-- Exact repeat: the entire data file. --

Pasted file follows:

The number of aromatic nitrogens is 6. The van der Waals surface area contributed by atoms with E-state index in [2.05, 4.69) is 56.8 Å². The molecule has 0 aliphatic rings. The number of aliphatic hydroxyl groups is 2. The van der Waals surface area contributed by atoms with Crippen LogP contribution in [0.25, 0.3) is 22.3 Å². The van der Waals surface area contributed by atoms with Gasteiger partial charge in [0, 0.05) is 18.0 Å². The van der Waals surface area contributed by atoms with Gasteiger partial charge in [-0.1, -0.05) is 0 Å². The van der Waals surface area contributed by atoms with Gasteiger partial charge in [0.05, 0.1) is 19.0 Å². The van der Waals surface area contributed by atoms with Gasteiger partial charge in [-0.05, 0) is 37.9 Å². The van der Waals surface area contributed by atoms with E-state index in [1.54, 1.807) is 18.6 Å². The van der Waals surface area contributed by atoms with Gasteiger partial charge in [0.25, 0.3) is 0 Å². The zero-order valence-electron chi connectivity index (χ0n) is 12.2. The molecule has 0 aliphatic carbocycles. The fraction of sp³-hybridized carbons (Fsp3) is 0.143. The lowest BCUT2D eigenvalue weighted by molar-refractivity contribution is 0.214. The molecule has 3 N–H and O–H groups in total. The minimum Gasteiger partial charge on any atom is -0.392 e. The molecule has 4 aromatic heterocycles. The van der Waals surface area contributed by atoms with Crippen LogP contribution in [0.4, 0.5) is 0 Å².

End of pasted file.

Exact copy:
The number of aromatic nitrogens is 6. The van der Waals surface area contributed by atoms with E-state index in [2.05, 4.69) is 56.8 Å². The molecule has 0 aliphatic rings. The number of aliphatic hydroxyl groups is 2. The van der Waals surface area contributed by atoms with Crippen LogP contribution in [0.25, 0.3) is 22.3 Å². The van der Waals surface area contributed by atoms with Gasteiger partial charge in [0, 0.05) is 18.0 Å². The van der Waals surface area contributed by atoms with Gasteiger partial charge in [-0.1, -0.05) is 0 Å². The van der Waals surface area contributed by atoms with Gasteiger partial charge in [0.05, 0.1) is 19.0 Å². The van der Waals surface area contributed by atoms with Gasteiger partial charge in [-0.05, 0) is 37.9 Å². The van der Waals surface area contributed by atoms with E-state index in [1.54, 1.807) is 18.6 Å². The van der Waals surface area contributed by atoms with Gasteiger partial charge in [0.25, 0.3) is 0 Å². The zero-order valence-electron chi connectivity index (χ0n) is 12.2. The molecule has 0 aliphatic carbocycles. The fraction of sp³-hybridized carbons (Fsp3) is 0.143. The lowest BCUT2D eigenvalue weighted by molar-refractivity contribution is 0.214. The molecule has 3 N–H and O–H groups in total. The minimum Gasteiger partial charge on any atom is -0.392 e. The molecule has 4 aromatic heterocycles. The van der Waals surface area contributed by atoms with Crippen LogP contribution in [0.4, 0.5) is 0 Å².